Big Changes to FAFSA will Force Some College Students’ Families to Play the Waiting Game, According to Monmouth College VP for Student Financial Planning Jayne Schreck


Two very important abbreviations to consider as high school seniors prepared to go to college were GPA and ACT.

But as those academic markers – representing a students’ grade-point average and their score on the American College Testing exam – fade in importance, another abbreviation is as essential as ever: FAFSA.

The Free Application for Federal Student Aid is a tool that calculates a family’s ability to contribute to educational expenses. The resulting Student Aid Index (SAI) is then used to determine each student’s eligibility for funding. It’s a tool that is undergoing significant changes this year.

“This year marks some of the largest changes to the federal financial aid process that we’ve had in more than 40 years,” said Associate Vice President for Student Financial Planning Jayne Schreck. “The FAFSA will be simplified with fewer questions. But the way in which families interact with the application online, and the way the formula calculates behind the scenes will both change.”

A later timeline

Because of the changes, the FAFSA process is experiencing a delay at the federal level, said Schreck.

“So instead of the FAFSA being available Oct. 1 like it has been for the last several years, we’re anticipating the FAFSA application will not be available until mid- to late December,” she said.

For current college students, that’s not much of an issue. But for families who are sending a student off to college in the fall of 2024, it is.

“Families with seniors in high school right now are really anxious to learn about the cost of college and the financial assistance that might be available to them,” said Schreck. “Having the FAFSA in October gave students many months during their senior year to look at costs and contemplate schools and really find the right fit that is also affordable. This year, the Department of Education is going to condense the timeline a little bit, and students are not going to have their financial aid packages until late January or early February from most schools. They’ll have fewer months to make those final decisions and make plans accordingly.”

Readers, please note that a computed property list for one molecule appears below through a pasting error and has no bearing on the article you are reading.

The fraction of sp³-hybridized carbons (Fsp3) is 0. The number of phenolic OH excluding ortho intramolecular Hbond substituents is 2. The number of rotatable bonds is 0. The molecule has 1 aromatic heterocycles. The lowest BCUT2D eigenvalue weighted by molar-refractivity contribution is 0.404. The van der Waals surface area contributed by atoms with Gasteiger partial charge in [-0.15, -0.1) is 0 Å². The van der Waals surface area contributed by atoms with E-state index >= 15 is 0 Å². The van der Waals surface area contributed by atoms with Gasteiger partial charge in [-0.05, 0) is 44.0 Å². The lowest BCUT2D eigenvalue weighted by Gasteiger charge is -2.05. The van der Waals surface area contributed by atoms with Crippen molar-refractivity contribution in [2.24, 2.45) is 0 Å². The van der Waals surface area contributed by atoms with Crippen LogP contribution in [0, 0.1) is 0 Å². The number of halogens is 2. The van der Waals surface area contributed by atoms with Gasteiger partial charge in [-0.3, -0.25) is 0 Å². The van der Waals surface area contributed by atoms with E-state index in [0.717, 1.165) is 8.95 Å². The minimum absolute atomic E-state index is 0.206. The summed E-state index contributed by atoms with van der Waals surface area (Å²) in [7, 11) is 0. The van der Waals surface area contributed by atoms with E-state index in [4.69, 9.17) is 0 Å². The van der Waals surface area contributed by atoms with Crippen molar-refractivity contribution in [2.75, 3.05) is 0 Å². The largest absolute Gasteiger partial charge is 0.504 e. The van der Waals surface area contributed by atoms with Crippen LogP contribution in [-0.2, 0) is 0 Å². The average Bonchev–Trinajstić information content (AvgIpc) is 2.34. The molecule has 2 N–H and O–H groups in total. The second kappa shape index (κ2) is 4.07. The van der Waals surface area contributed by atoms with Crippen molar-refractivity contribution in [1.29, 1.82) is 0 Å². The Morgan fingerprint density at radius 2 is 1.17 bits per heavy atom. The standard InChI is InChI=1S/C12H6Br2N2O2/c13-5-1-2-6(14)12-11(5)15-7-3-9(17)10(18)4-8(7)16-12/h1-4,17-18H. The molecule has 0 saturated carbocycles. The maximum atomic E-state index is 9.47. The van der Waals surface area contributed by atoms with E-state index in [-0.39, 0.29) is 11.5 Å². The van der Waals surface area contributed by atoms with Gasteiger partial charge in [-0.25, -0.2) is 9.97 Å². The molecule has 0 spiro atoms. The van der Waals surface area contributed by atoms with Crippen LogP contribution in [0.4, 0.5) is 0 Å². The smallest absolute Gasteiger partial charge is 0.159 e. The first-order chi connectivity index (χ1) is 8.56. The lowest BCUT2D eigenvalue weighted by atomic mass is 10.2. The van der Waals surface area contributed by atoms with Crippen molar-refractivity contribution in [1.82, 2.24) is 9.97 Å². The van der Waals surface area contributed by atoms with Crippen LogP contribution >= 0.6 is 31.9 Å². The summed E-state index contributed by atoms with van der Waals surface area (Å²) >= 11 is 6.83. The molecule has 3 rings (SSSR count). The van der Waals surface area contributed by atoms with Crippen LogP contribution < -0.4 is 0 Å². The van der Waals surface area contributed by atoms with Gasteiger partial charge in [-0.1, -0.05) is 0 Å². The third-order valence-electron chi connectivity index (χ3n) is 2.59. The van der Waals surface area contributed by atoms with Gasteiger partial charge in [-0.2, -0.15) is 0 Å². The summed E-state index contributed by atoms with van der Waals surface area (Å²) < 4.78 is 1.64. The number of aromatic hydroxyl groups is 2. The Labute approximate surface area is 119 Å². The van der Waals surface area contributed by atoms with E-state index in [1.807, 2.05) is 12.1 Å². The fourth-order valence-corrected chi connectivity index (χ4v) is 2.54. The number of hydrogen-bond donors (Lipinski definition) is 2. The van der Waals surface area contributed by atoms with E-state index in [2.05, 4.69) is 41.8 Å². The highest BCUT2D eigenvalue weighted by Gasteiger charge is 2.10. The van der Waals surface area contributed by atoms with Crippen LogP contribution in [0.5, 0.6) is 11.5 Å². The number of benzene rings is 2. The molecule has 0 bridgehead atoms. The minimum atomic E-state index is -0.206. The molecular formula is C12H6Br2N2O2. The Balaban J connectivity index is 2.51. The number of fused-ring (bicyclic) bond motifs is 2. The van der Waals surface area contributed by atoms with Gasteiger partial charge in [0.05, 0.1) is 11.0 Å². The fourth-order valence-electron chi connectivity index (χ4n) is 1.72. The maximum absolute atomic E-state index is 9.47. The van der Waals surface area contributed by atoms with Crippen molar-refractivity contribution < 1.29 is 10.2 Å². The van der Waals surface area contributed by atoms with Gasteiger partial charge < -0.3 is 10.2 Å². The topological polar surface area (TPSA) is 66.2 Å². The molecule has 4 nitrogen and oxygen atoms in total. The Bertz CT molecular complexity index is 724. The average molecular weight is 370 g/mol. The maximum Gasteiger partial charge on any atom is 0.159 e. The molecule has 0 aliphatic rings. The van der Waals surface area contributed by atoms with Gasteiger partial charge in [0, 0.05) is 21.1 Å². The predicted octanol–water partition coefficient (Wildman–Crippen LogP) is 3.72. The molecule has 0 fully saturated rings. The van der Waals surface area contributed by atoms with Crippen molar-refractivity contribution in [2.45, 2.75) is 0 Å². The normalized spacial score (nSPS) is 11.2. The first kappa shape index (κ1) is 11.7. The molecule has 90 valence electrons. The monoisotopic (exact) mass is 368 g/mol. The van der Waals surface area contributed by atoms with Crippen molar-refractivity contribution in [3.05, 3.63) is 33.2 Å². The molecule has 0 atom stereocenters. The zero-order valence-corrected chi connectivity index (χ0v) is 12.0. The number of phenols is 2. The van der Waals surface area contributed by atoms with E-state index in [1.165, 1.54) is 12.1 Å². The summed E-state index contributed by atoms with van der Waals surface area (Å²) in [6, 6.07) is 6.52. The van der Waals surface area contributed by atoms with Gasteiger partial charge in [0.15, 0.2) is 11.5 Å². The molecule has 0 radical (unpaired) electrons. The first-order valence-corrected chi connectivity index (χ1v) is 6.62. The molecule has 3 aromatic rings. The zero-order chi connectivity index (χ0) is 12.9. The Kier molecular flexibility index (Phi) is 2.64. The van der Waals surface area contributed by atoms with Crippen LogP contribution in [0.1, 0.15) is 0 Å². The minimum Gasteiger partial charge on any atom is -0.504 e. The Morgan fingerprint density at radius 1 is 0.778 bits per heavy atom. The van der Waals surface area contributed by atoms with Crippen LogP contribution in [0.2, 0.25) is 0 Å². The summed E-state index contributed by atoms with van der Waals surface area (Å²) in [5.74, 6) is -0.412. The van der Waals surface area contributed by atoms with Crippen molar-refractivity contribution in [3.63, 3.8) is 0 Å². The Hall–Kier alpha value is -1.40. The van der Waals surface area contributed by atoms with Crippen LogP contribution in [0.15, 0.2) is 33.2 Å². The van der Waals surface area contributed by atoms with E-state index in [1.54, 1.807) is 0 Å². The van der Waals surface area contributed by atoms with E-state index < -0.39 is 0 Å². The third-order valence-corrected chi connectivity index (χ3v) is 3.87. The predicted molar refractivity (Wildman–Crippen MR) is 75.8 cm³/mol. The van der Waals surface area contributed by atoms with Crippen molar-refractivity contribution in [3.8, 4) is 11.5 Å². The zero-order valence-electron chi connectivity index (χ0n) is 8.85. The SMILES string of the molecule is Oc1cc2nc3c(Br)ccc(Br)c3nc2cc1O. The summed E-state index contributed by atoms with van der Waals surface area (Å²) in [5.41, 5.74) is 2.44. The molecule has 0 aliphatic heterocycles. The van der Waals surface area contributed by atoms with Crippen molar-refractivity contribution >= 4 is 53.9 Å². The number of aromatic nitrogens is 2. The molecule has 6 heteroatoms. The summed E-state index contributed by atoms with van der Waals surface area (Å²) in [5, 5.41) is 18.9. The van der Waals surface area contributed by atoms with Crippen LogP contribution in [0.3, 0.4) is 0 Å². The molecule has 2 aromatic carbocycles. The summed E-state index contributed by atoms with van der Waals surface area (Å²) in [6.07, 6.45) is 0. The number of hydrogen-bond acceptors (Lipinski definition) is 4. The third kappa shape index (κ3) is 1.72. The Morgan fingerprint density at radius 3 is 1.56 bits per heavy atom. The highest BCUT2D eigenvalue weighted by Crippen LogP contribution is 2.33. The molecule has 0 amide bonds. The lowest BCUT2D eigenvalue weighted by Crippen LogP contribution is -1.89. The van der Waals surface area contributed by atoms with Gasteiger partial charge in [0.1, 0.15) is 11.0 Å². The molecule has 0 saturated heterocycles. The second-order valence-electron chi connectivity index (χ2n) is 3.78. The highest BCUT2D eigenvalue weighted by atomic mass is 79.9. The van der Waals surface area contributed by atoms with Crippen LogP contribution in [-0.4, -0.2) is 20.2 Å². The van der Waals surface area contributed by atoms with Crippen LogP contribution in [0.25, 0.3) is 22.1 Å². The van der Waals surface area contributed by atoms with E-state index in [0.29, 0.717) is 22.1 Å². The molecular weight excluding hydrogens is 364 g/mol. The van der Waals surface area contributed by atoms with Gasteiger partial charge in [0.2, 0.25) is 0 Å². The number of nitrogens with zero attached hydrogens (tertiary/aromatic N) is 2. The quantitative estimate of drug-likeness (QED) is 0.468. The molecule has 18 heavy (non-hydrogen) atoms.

But some preliminary steps can be taken to avoid even longer delays, she said.

“One of the first steps that needs to happen in order for a family to submit the FAFSA is that they have to have an electronic signature that is recognized by the federal government as their legal signature. It’s called an FSA ID, and they can go ahead and apply for that now on the website Both the dependent student and their parent will need an FSA ID.”

‘Good, positive’ changes

“The DOE had their own formula on the FAFSA, and it really didn’t tie well to other federal poverty charts or household size/income charts,” said Schreck of another large change to the process. “These formula changes are going to force the DOE to reference other federal charts that exist in other government departments, so they’re all held accountable and make more logical sense at the federal level.”

Using those formula changes, Schreck and her staff have crunched real-life numbers and predict some good news for many students next year.

“Although there is a delay with the FAFSA, I think the changes, in the end, will be a good, positive thing,” she said. “We’ve done some simulations with the new formula compared to the old formula. I took the results of the FAFSA from all of our current students and put them through a simulator of the new formula that the federal government has provided us. It’s not perfect … because some of the fields that will be asked on the new 2024-25 FAFSA are missing from the 2023-24 FAFSA. But taking the best simulator that we have and using that tool, we have shown that among our current student body, more of them would receive federal grant funding and there would be an anticipated increase for many of them.”

Another positive change, said Schreck, is that the sharing of tax information on the FAFSA that was previously an elective step is now mandatory.

“It makes a huge difference and is a benefit for both families and us, because it’s fewer individual income tax forms we have to collect from families and verify manually,” she said.

Small businesses and family farms

Among several other changes to the FAFSA, one that might make a difference to many families in west central Illinois concerns small businesses and family farms.

“In the recent past, the federal government hasn’t considered the equity of your small business or a family farm,” said Schreck. “This is probably the biggest change. They are going back to a philosophy from years ago where the equity in your small business or farm would be included in the FAFSA again.”

That is going to affect some families, said Schreck.

“The federal government assumes that a portion of a family’s assets is available for education, and this in turn affects the SAI calculated on the FAFSA,” she said. “And the SAI drives eligibility for aid. The higher the SAI, the lower aid a family gets, and vice versa.

“However, there are always trade-offs. We anticipate that the previous requirement to report tax-sheltered contributions to retirement will be significantly reduced or removed entirely for many families. This in turn will lower the reportable income of a family and reduce the SAI calculated on the FAFSA, thereby increasing assistance to families.”

For more information about the FAFSA, contact Schreck at or (309) 457-2129.

***Courtesy of Barry McNamara, Monmouth College***

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